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Pickle Me This

January 28, 2019

Can You Tell I’m Turning 40?

I bought a Brené Brown book a couple of weeks ago, in case it wasn’t totally obvious that I’m turning forty in the next six months and am currently experiencing a mild case of the kind of existential crisis that necessitates some reinvention. Although I must confess that I am not finding the book (Daring Greatly) to be such a revelation. As anyone who has read my blog for five minutes can attest, I don’t have a problem with being vulnerable, and perfectionism has never been a force that I’ve had to go to battle with in any part of my life. Instead, it’s with “imperfectionism” that I’ve found my strength as a creative person during the last decade, as a blogger in particular. Which is mostly the art of being a human—and I excel at that. (We all do.)

But what has prompted my mild crisis is the dawning awareness (which I alluded to in my ambivalent post about your stupid bullet journal) that imperfectionism has its limits too, and that it’s possible to be using it as a kind of a cover, a retreat. An excuse to not to bother to be any more ambitious, because that’s just not my brand, man. Because brands are not my brand, man, which is fine, but what if part of the reason I’m so comfortable being merely good-enough/imperfect and not having to make the effort is not so much because effort is distasteful, but because I’m afraid of trying and failing and having everybody see? Because I’m scared of trying to figure out a new path forward, of stumbling and making mistakes in public view. All those things that I’ve been able to counsel writers through with blogging—I’m comfortable showing my process here—but I’ve been hesitant to apply the same lessons in other areas of my life. Now I’m turning forty, however, and I think it’s finally time.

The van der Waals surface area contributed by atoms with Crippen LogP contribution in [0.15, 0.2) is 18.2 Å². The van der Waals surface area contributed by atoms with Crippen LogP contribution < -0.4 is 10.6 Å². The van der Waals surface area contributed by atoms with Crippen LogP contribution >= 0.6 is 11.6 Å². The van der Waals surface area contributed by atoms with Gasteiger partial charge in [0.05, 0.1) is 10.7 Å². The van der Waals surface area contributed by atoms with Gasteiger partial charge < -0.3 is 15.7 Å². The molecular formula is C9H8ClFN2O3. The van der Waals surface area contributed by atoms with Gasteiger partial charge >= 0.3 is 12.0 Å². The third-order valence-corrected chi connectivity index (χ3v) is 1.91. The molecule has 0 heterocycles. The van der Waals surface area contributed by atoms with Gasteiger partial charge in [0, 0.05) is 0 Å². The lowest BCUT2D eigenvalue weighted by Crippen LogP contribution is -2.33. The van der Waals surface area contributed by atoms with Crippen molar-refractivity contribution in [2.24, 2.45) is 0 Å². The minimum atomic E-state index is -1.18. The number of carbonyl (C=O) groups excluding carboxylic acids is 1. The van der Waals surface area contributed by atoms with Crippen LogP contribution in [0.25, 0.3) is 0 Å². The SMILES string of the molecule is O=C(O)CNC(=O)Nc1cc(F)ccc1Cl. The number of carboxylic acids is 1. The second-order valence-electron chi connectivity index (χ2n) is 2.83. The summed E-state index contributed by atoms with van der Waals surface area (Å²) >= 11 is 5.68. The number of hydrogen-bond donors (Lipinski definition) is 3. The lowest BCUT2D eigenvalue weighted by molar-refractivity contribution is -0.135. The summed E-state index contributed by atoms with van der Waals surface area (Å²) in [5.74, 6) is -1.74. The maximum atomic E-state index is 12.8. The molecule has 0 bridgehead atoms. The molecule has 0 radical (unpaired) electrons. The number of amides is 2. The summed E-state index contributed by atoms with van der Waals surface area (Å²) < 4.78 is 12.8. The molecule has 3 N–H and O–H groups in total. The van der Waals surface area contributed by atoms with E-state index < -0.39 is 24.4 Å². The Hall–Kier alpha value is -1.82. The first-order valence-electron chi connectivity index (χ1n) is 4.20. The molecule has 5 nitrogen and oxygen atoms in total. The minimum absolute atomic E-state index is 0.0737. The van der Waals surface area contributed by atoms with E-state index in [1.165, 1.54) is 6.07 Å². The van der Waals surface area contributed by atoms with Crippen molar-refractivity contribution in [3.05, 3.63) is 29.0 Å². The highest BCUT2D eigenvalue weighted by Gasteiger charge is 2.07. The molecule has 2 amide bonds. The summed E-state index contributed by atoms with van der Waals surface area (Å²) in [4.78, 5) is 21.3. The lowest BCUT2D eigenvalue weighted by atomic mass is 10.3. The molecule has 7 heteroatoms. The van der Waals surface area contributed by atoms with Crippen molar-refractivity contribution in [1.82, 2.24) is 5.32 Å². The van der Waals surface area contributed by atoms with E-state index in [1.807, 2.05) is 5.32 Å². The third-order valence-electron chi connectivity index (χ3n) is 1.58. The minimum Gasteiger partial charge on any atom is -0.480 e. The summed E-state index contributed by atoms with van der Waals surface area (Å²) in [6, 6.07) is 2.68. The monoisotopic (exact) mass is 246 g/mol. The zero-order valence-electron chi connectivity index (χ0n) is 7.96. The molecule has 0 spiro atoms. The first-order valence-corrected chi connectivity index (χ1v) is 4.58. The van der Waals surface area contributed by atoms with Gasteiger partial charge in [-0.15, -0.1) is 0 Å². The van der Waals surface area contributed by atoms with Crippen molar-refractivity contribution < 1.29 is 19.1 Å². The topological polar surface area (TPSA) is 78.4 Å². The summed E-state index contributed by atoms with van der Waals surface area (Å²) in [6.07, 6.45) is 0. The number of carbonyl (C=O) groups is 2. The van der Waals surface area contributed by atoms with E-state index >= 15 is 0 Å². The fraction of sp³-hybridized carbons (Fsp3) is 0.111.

In the last ten years, without deliberateness and mostly due to persistence, luck and a passion for books that is as organic as gut bacteria, I’ve been able to create a unique place for myself as a writer, as a reader, as a reviewer, and a literary critic. It’s a place that I’m amazed by now, by the opportunities and connections I’ve been able to experience, and I’m grateful for all of it. But this place is also a tricky kind of place as well, because I’m not just a reader, I’m not just a writer, I’m not really an editor, I’m not just a blogger, I’m not simply an impartial critic, and I’m not a proper journalist either. And my failure to fit properly into these pigeonholes (in a newspaper/magazine/publishing industry that has fewer and fewer opportunities to offer all the time) has bothered me, and made me feel like I was doing everything wrong sometimes, made me feel like the space I’ve come to inhabit as a writer and a reader is the problem after all.

But it’s only a problem if I’m sitting around waiting for other people to deliver me opportunities, you see? Which is why I’ve decided on a new approach for a new year and a new decade, why I’ve decided to finally begin work on projects I’ve been wanting to do for years, why I am going to start being more deliberate and entrepreneurial in my professional life—because the unique place I’m in also offers opportunities. And my blog will be the centre of that—it’s been the centre of everything. Part of my distance from my blog last fall was because it felt like undervaluing my thoughts and ideas to be publishing them here rather than on a more legitimate publishing outlet. But then why wasn’t I feeling that way about the thoughts and ideas I was posting to Twitter and Facebook? This question clarified so much to me. What if, instead of composing Twitter threads and having Facebook arguments with your weird cousin, I was posting here instead? The back-to-the-blog movement, as I wrote the other week. It all coalesces here. I still love writing for magazines and newspapers, and the opportunity to work with editors, but what if I stopped looking at blogging as a kind of defeat. What if I worked to build my audience here, to build my newsletter, perhaps to have non-annoying advertising and make some revenue there? To build on something that is mine.